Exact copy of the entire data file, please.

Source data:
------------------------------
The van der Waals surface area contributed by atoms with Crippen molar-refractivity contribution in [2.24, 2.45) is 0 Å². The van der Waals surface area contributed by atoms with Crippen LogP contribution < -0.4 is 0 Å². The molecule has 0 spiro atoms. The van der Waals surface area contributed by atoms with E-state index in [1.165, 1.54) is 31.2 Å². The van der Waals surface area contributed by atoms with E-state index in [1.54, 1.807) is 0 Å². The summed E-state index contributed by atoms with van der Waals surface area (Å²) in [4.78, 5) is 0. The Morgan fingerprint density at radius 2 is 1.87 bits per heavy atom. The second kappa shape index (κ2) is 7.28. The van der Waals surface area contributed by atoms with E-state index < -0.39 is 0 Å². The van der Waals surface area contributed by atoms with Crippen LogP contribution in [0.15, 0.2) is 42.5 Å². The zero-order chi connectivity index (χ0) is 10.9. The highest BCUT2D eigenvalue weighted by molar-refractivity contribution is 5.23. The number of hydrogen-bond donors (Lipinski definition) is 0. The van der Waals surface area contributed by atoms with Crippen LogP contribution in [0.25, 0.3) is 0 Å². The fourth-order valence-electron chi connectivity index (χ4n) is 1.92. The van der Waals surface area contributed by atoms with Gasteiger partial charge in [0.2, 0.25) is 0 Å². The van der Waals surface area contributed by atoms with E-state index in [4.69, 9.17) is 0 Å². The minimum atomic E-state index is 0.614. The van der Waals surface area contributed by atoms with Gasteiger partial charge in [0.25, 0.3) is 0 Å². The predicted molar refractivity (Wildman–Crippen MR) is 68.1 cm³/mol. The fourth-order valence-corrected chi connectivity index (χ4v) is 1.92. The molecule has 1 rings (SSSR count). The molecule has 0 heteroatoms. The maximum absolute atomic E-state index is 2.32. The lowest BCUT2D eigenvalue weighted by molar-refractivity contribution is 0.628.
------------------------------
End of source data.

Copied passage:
The van der Waals surface area contributed by atoms with Crippen molar-refractivity contribution in [2.24, 2.45) is 0 Å². The van der Waals surface area contributed by atoms with Crippen LogP contribution < -0.4 is 0 Å². The molecule has 0 spiro atoms. The van der Waals surface area contributed by atoms with E-state index in [1.165, 1.54) is 31.2 Å². The van der Waals surface area contributed by atoms with E-state index in [1.54, 1.807) is 0 Å². The summed E-state index contributed by atoms with van der Waals surface area (Å²) in [4.78, 5) is 0. The Morgan fingerprint density at radius 2 is 1.87 bits per heavy atom. The second kappa shape index (κ2) is 7.28. The van der Waals surface area contributed by atoms with E-state index < -0.39 is 0 Å². The van der Waals surface area contributed by atoms with Crippen LogP contribution in [0.15, 0.2) is 42.5 Å². The zero-order chi connectivity index (χ0) is 10.9. The highest BCUT2D eigenvalue weighted by molar-refractivity contribution is 5.23. The number of hydrogen-bond donors (Lipinski definition) is 0. The van der Waals surface area contributed by atoms with Crippen LogP contribution in [0.25, 0.3) is 0 Å². The fourth-order valence-electron chi connectivity index (χ4n) is 1.92. The van der Waals surface area contributed by atoms with Gasteiger partial charge in [0.2, 0.25) is 0 Å². The van der Waals surface area contributed by atoms with E-state index in [4.69, 9.17) is 0 Å². The minimum atomic E-state index is 0.614. The van der Waals surface area contributed by atoms with Gasteiger partial charge in [0.25, 0.3) is 0 Å². The predicted molar refractivity (Wildman–Crippen MR) is 68.1 cm³/mol. The fourth-order valence-corrected chi connectivity index (χ4v) is 1.92. The molecule has 1 rings (SSSR count). The molecule has 0 heteroatoms. The maximum absolute atomic E-state index is 2.32. The lowest BCUT2D eigenvalue weighted by molar-refractivity contribution is 0.628.